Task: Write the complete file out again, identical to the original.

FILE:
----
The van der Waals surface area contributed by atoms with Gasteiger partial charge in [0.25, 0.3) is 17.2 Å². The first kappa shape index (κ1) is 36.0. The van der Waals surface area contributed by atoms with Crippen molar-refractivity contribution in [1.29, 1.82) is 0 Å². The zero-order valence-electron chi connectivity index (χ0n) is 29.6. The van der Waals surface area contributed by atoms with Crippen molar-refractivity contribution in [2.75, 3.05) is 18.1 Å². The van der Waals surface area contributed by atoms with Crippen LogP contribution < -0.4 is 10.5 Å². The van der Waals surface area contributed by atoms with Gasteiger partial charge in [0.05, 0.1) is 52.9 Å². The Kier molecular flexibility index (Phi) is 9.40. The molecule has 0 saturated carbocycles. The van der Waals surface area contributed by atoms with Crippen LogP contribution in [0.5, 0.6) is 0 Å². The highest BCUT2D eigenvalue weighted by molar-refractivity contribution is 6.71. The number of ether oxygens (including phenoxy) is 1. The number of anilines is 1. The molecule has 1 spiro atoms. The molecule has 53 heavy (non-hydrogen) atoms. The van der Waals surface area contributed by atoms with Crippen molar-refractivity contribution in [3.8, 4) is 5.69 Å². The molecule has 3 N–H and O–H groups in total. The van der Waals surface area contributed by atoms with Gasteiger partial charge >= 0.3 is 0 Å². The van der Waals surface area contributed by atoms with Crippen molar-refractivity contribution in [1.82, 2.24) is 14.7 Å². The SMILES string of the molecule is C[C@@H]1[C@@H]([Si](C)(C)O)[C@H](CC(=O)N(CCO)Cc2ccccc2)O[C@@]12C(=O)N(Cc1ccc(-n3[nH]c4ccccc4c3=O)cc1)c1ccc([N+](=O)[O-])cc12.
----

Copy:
The van der Waals surface area contributed by atoms with Gasteiger partial charge in [0.25, 0.3) is 17.2 Å². The first kappa shape index (κ1) is 36.0. The van der Waals surface area contributed by atoms with Crippen molar-refractivity contribution in [1.29, 1.82) is 0 Å². The zero-order valence-electron chi connectivity index (χ0n) is 29.6. The van der Waals surface area contributed by atoms with Crippen molar-refractivity contribution in [2.75, 3.05) is 18.1 Å². The van der Waals surface area contributed by atoms with Crippen LogP contribution < -0.4 is 10.5 Å². The van der Waals surface area contributed by atoms with Gasteiger partial charge in [0.05, 0.1) is 52.9 Å². The Kier molecular flexibility index (Phi) is 9.40. The molecule has 0 saturated carbocycles. The van der Waals surface area contributed by atoms with Crippen LogP contribution in [0.5, 0.6) is 0 Å². The highest BCUT2D eigenvalue weighted by molar-refractivity contribution is 6.71. The number of ether oxygens (including phenoxy) is 1. The number of anilines is 1. The molecule has 1 spiro atoms. The molecule has 53 heavy (non-hydrogen) atoms. The van der Waals surface area contributed by atoms with Crippen molar-refractivity contribution in [3.8, 4) is 5.69 Å². The molecule has 3 N–H and O–H groups in total. The van der Waals surface area contributed by atoms with Gasteiger partial charge >= 0.3 is 0 Å². The van der Waals surface area contributed by atoms with Crippen molar-refractivity contribution in [1.82, 2.24) is 14.7 Å². The SMILES string of the molecule is C[C@@H]1[C@@H]([Si](C)(C)O)[C@H](CC(=O)N(CCO)Cc2ccccc2)O[C@@]12C(=O)N(Cc1ccc(-n3[nH]c4ccccc4c3=O)cc1)c1ccc([N+](=O)[O-])cc12.